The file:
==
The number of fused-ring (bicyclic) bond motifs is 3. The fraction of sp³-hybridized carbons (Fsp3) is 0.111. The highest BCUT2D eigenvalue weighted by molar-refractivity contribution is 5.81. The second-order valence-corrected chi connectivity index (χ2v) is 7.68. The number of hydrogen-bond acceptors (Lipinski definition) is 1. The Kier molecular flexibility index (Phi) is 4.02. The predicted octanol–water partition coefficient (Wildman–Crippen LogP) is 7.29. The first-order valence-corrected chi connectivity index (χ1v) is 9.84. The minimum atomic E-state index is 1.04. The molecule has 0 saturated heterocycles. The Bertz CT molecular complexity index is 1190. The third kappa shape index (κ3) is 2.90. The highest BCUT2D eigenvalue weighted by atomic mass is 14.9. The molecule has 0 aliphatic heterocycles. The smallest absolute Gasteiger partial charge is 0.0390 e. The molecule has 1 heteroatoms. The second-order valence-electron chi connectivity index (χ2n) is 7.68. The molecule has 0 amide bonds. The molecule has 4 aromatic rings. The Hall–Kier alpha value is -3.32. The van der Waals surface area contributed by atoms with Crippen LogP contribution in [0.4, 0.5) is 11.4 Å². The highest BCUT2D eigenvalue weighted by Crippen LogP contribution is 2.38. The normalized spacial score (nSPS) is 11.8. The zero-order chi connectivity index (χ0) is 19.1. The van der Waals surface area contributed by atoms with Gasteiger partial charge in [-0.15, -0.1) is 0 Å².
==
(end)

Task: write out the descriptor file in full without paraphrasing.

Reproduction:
The number of fused-ring (bicyclic) bond motifs is 3. The fraction of sp³-hybridized carbons (Fsp3) is 0.111. The highest BCUT2D eigenvalue weighted by molar-refractivity contribution is 5.81. The second-order valence-corrected chi connectivity index (χ2v) is 7.68. The number of hydrogen-bond acceptors (Lipinski definition) is 1. The Kier molecular flexibility index (Phi) is 4.02. The predicted octanol–water partition coefficient (Wildman–Crippen LogP) is 7.29. The first-order valence-corrected chi connectivity index (χ1v) is 9.84. The minimum atomic E-state index is 1.04. The molecule has 0 saturated heterocycles. The Bertz CT molecular complexity index is 1190. The third kappa shape index (κ3) is 2.90. The highest BCUT2D eigenvalue weighted by atomic mass is 14.9. The molecule has 0 aliphatic heterocycles. The smallest absolute Gasteiger partial charge is 0.0390 e. The molecule has 1 heteroatoms. The second-order valence-electron chi connectivity index (χ2n) is 7.68. The molecule has 0 amide bonds. The molecule has 4 aromatic rings. The Hall–Kier alpha value is -3.32. The van der Waals surface area contributed by atoms with Crippen LogP contribution in [0.4, 0.5) is 11.4 Å². The highest BCUT2D eigenvalue weighted by Crippen LogP contribution is 2.38. The normalized spacial score (nSPS) is 11.8. The zero-order chi connectivity index (χ0) is 19.1. The van der Waals surface area contributed by atoms with Gasteiger partial charge in [-0.15, -0.1) is 0 Å².